‘Final Fantasy Brave Exvius’ sets the bar incredibly high for future mobile RPGFiled inside: Reviews
Over my many years of gaming, I’ve learned to never judge a game by its cover. I’ve found a lot of diamonds in the rough this way, so I generally approach titles without much caution. Unfortunately, I’ve found myself burned all too often by mobile releases. There are a few precious gems hidden on iOS and Android, but nothing has managed to hold my attention for more than a few hours. That is, until I stumbled across a free release from developer A-Lim. Final Fantasy Brave Exvius is perhaps the only recent mobile title that I’ve found myself constantly checking in on.
The name itself is pretty intimidating. After all, those who have played any Final Fantasy title know that the franchise is famous for lengthy story lines and an abundance of side quests. Mobile releases aren’t exactly conducive to complex hours of gameplay, so it’s easy to be skeptical about the overall replayability right off the bat. I’ll be rather honest in admitting that I only felt like giving Final Fantasy Brave Exvius the old college try because of its namesake. I can’t tell you how wrong I was to feel that way, and I have immediately began to question how many great mobile titles I’ve missed out on just because a few bad eggs left me feeling less than enthused.
From the moment you first boot it up, Final Fantasy Brave Exvius looks and feels more like a retro-inspired Final Fantasy release than a mobile title. The artistic and graphical elements are reminiscent of early Final Fantasy releases, featuring pixelated characters amidst beautifully drawn backgrounds. Imaginative creatures sprout forth to battle heroes, with some fan favorites like Bombs and Cactaur making an appearance. It immediately looks and feels like a Final Fantasy title, and for any of you out there that have lived and breathed the franchise, it’s a very powerful selling point. You’ll still get beautifully animated attack sequences, and the magical particle effects from spells like Thundara and Firaga pay perfect homage to the predecessors they mimic. It’s all so nostalgic, and the gameplay elements feature a key gimmick that helps to create a reminiscent experience.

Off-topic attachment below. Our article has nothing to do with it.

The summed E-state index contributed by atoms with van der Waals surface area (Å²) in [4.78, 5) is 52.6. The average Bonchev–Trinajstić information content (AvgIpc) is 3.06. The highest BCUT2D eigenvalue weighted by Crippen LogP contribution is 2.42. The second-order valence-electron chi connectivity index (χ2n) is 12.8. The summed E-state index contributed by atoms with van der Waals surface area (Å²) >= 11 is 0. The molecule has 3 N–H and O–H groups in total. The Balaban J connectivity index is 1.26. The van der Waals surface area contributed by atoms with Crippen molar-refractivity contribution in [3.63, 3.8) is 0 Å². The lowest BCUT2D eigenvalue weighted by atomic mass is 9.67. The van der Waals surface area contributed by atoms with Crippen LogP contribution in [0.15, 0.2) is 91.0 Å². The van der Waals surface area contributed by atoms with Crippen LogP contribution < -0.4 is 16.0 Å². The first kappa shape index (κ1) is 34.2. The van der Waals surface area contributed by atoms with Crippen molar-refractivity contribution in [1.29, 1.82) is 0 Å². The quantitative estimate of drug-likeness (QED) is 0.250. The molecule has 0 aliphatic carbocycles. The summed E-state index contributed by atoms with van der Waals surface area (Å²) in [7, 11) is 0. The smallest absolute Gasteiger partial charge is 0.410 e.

Final Fantasy Brave Exvius follows the journey of two brave Royal Knights. We first join Rain and Lasswell high atop an airship, headed for the Royal Capital Granshelt. An event causes the duo to deviate from their course, setting up a powerful battle between good and evil. You’re introduced to battling almost immediately, and each subsequent battle you conquer will take you deeper into an introductory tutorial that will explain all of the mechanics of the game in detail. Final Fantasy Brave Exvius battles are done in true Active Time Battle (ATB) style, allowing you to carefully plan each of your attacks before your enemy strikes back. After you have chosen a movement for each of your units, enemies will retaliate, with successive turns being taken between you and your foes until the battle is won or lost. It’s classic to the Final Fantasy franchise, and you’ll gain experience for units and random materials for slaying enemies and clearing dungeons. Those of you familiar with how Final Fantasy works will feel right at home with Final Fantasy Brave Exvius.